A fleet was assembled consisting of 12 transports, a hospital ship, and some small craft, all under the command of Captain Henry Duncan.  The landing force consisted of 1,500 regulars drawn from the 4th, 15th, 23rd, 27th, 44th, and 64th regiments, 300 Loyalists from the Prince of Wales American Regiment led by Montfort Browne, and a small contingent of the 17th Light Dragoons, all led by Generals Sir William Erskine and James Agnew.   Command of the entire operation was given to General Tryon, and the fleet sailed from New York on April 22, 1777. 
The Danbury depot had been established in 1776 by order of the Second Continental Congress, and it primarily served forces located in the Hudson River valley.  In April 1777, the army began mustering regiments for that year's campaigns, and there were about 50 Continental Army soldiers and 100 local militia at Danbury under the command of Joseph Platt Cooke, a local resident and a colonel in the state militia. 
Commodore Duncan anchored his fleet on April 25 at the mouth of the Saugatuck River and landed Tryon's troops on the eastern shore at a place called Compo Point in Westport, Connecticut, which was still part of Fairfield at the time.  They moved inland about 8 miles (13 km) and camped in Weston, and they reached Danbury early the next afternoon. All along the march, militia fired on them, attempting to slow their advance. They drove off Cooke's troops, who had been attempting to remove supplies, killing at least three and capturing at least two in skirmishes.  Before their departure early the next morning, the British destroyed 4,000 to 5,000 barrels of pork, beef, and flour, 5,000 pairs of shoes, 2,000 bushels of grain, and 1,600 tents, among other supplies; the troops also consumed significant quantities of rum. The tory houses had marks on their chimneys to avoid the torch.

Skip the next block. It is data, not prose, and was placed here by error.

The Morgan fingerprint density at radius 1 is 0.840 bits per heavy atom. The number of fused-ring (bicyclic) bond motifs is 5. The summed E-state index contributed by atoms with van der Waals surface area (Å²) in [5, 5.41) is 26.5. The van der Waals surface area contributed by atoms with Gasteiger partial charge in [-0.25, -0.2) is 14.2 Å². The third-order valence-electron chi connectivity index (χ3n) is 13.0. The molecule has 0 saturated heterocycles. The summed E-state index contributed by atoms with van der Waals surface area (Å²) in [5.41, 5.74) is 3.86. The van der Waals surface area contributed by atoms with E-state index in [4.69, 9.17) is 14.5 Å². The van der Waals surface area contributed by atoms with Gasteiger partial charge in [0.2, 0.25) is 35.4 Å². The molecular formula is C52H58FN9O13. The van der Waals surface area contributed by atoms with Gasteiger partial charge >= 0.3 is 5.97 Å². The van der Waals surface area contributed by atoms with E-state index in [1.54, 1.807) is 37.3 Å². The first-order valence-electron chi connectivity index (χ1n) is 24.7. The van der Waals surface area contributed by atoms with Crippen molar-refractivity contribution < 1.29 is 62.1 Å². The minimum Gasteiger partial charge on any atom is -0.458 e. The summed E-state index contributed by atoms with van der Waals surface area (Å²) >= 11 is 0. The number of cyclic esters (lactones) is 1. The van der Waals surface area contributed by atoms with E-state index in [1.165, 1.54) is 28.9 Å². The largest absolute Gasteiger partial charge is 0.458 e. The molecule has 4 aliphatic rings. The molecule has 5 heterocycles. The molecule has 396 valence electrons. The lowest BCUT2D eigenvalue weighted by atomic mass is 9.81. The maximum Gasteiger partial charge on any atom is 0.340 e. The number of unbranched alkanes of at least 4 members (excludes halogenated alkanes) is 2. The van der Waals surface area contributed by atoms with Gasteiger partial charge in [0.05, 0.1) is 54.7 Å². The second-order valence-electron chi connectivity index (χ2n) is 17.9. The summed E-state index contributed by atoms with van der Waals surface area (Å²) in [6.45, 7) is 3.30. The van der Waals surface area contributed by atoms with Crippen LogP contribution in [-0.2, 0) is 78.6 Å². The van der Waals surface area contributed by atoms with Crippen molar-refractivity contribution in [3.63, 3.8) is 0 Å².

The British fleet was first spotted when it passed Norwalk, Connecticut.  When the troops landed, Patriot messengers were dispatched to warn Danbury and local militia leaders of the movements. Major General David Wooster and Brigadier General Benedict Arnold were in New Haven when messengers reached them on April 26, and Wooster immediately sent the local militia to Fairfield. When he and Arnold reached Fairfield, they learned that General Silliman, the commander of the Fairfield County militia, had already departed for Redding with orders that any militia raised should follow as rapidly as possible. Wooster and Arnold immediately moved in that direction.  Silliman assembled a force numbering about 500 militia members and 100 Continental Army regulars.  The alarm was broadcast as far as Peekskill, where Alexander McDougall began mobilizing Continental Army troops garrisoned there to intercept Tryon in case he entered Westchester County, New York.  The force then moved out, heading toward Danbury in a pouring rain. By 11 pm, they had only reached Bethel, Connecticut, about 2 miles (3 km) short of Danbury. Their gunpowder was wet, making battle impossible, so they spent the night there rather than pressing on to Danbury.